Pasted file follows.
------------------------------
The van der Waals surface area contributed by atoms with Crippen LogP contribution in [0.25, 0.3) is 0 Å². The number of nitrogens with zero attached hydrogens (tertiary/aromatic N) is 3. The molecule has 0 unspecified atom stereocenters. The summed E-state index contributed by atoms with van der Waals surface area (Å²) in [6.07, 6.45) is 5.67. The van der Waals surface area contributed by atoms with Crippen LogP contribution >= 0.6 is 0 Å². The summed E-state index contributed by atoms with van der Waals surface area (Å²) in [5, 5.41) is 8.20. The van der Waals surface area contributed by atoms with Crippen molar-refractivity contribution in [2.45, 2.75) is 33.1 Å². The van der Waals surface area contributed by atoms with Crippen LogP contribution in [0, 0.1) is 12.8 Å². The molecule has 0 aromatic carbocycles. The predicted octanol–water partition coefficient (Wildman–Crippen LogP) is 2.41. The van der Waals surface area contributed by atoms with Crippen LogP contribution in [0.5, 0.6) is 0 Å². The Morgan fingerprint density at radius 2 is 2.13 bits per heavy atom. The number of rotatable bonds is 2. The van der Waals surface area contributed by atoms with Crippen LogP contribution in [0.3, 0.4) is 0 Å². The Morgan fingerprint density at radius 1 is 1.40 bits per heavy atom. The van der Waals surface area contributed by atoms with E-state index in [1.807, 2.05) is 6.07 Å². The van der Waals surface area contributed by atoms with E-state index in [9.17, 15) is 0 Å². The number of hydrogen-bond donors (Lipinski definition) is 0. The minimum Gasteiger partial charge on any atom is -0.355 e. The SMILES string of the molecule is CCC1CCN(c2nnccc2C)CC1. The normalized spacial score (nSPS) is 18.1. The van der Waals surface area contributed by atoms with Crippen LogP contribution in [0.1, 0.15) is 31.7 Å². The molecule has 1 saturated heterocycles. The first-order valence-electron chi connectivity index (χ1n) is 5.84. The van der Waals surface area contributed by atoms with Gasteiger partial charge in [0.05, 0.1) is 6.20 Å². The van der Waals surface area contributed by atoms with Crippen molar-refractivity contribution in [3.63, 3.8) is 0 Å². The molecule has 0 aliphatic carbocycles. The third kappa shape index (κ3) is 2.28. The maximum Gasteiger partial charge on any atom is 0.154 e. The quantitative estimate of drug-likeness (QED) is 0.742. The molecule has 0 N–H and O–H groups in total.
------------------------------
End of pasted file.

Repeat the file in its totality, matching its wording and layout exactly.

The van der Waals surface area contributed by atoms with Crippen LogP contribution in [0.25, 0.3) is 0 Å². The number of nitrogens with zero attached hydrogens (tertiary/aromatic N) is 3. The molecule has 0 unspecified atom stereocenters. The summed E-state index contributed by atoms with van der Waals surface area (Å²) in [6.07, 6.45) is 5.67. The van der Waals surface area contributed by atoms with Crippen LogP contribution >= 0.6 is 0 Å². The summed E-state index contributed by atoms with van der Waals surface area (Å²) in [5, 5.41) is 8.20. The van der Waals surface area contributed by atoms with Crippen molar-refractivity contribution in [2.45, 2.75) is 33.1 Å². The van der Waals surface area contributed by atoms with Crippen LogP contribution in [0, 0.1) is 12.8 Å². The molecule has 0 aromatic carbocycles. The predicted octanol–water partition coefficient (Wildman–Crippen LogP) is 2.41. The van der Waals surface area contributed by atoms with Crippen LogP contribution in [0.5, 0.6) is 0 Å². The Morgan fingerprint density at radius 2 is 2.13 bits per heavy atom. The number of rotatable bonds is 2. The van der Waals surface area contributed by atoms with Crippen LogP contribution in [0.3, 0.4) is 0 Å². The Morgan fingerprint density at radius 1 is 1.40 bits per heavy atom. The van der Waals surface area contributed by atoms with E-state index in [1.807, 2.05) is 6.07 Å². The van der Waals surface area contributed by atoms with E-state index in [9.17, 15) is 0 Å². The number of hydrogen-bond donors (Lipinski definition) is 0. The minimum Gasteiger partial charge on any atom is -0.355 e. The SMILES string of the molecule is CCC1CCN(c2nnccc2C)CC1. The normalized spacial score (nSPS) is 18.1. The van der Waals surface area contributed by atoms with Crippen LogP contribution in [0.1, 0.15) is 31.7 Å². The molecule has 1 saturated heterocycles. The first-order valence-electron chi connectivity index (χ1n) is 5.84. The van der Waals surface area contributed by atoms with Gasteiger partial charge in [0.05, 0.1) is 6.20 Å². The van der Waals surface area contributed by atoms with Crippen molar-refractivity contribution in [3.63, 3.8) is 0 Å². The molecule has 0 aliphatic carbocycles. The third kappa shape index (κ3) is 2.28. The maximum Gasteiger partial charge on any atom is 0.154 e. The quantitative estimate of drug-likeness (QED) is 0.742. The molecule has 0 N–H and O–H groups in total.